Introduction to special issue

Life and the Art of Networks

See allHide authors and affiliations

Science  26 Sep 2003:
Vol. 301, Issue 5641, pp. 1863
DOI: 10.1126/science.301.5641.1863


Molecular Networks: The Top-Down View

D. Bray

Biological Networks: The Tinkerer as an Engineer

U. Alon

Social Insect Networks

J. H. Fewell


Communication in Neuronal Networks

S. B. Laughlin and T. J. Sejnowski

A Bacterial Cell-Cycle Regulatory Network Operating in Time and Space

H. H. McAdams and L. Shapiro

Also see related material on Science's STKE.

In the world at large, it is easy to see the impact of networks and the relevance of network theory. Steve Strogatz recently called the massive power failure in the United States the “grid's immune response” and called for the utilization of technology to have parts of the grid talk to each other and make decisions that would benefit the entire network rather than individual power plants (S. Strogatz, “How the blackout came to life,” New York Times, 25 August 2003, p. A21). The impact of this way of thinking is percolating into fundamental biological research with increasing speed, and this issue of Science focuses on how we are making that transition. A Viewpoint by Bray (p. 1864) gives an overview of basic network properties. Alon's Viewpoint (p. 1866) notes the striking similarity of biological and human-made machines, which suggests that engineers and biologists may now find their efforts converging.

Biologists are striving to move beyond a “parts list” to more fully understand the ways in which network components interact with one another to influence complex processes. Thus attention has turned to the analysis of networks that operate at many levels. At the scale of networks of interacting proteins that govern cellular function, the flagellated bacterium Caulobacter crescentus has been a model system for cell cycle regulation for at least 25 years. McAdams and Shapiro (p. 1874) review the spatial and temporal controls that must be appreciated to understand how global regulators might operate. One assumes that biological regulatory networks are the result of crafting by natural selection. But are they? Wagner (Science's STKE 2003, pe41) grapples with this question and possible mechanisms by which signaling networks develop in an associated Perspective at Science's STKE.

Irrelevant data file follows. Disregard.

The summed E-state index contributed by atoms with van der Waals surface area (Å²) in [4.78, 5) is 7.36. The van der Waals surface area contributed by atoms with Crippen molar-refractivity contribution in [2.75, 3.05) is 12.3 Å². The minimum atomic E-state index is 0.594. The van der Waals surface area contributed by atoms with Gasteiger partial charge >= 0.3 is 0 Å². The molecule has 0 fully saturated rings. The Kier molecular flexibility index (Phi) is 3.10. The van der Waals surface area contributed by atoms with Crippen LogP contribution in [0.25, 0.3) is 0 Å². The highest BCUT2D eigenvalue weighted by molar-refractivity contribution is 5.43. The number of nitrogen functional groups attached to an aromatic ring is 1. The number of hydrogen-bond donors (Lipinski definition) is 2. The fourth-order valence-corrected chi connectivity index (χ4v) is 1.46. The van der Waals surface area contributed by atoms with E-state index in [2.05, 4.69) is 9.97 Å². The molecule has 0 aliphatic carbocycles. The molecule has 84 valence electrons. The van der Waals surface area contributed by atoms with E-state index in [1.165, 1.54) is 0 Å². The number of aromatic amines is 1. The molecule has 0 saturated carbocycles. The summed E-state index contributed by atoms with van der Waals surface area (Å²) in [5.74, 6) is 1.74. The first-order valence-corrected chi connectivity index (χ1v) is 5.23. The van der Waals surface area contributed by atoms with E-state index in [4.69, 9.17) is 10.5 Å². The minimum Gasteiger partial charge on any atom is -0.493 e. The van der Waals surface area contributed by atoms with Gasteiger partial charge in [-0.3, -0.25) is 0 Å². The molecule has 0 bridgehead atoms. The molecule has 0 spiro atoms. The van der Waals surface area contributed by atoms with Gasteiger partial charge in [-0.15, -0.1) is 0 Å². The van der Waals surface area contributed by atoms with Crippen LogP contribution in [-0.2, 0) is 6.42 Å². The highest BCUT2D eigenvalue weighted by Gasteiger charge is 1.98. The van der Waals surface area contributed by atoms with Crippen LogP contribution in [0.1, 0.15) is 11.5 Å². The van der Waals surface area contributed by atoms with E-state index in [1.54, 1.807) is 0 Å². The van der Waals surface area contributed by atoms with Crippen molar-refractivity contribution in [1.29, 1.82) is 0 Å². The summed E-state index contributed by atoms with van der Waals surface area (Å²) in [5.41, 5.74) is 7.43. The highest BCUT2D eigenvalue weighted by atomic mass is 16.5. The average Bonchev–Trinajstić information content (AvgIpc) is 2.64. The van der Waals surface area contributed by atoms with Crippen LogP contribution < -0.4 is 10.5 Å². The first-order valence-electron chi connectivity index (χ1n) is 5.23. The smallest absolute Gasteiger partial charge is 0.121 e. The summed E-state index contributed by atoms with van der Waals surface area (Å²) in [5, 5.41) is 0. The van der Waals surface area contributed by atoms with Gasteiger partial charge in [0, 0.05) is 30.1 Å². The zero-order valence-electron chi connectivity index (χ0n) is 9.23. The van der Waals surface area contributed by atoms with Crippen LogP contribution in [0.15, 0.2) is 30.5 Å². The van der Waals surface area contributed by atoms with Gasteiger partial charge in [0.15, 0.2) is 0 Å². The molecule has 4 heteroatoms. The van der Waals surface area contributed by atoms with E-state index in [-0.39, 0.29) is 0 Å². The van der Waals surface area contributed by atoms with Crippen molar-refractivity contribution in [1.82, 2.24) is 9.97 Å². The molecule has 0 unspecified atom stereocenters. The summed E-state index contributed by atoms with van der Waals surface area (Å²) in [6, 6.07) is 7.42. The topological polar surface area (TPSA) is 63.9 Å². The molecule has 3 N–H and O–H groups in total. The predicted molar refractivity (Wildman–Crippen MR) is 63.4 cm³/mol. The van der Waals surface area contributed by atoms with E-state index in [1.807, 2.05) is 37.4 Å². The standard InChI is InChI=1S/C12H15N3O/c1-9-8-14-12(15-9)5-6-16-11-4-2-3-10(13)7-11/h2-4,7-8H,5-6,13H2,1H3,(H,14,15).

The design principles for efficient coordination of cells that work together in organ systems are also under scrutiny. Laughlin and Sejnowski (p. 1870) describe the characteristics of brain cells in the cerebral cortex. Energy efficiency and the capability for dynamic reorganization emerge as key properties of these neuronal networks. Individual organisms act together in societal networks. As described by Fewell (p. 1867), studies of social insect behavior have the potential to shed light on how interactions between individuals affect the group and how behavioral networks evolve.

The idea that molecular signaling cascades share fundamental properties with colonies of ants and Internet communication systems is adding new meaning to the idea of interdisciplinary science. By dissecting the properties of networks, we are beginning to determine how network architecture affects the function of its components. As A.-L. Barabási fervently concludes in his popular book Linked (Perseus, 2002), “These laws, applying equally well to the cell and the ecosystem, demonstrate how unavoidable nature's laws are and how deeply self-organization shapes the world around us.” The potential for the future is that we will be able to intervene and modify networks, using the same underlying rules to affect disease states or even ecological crises.

Stay Connected to Science

Navigate This Article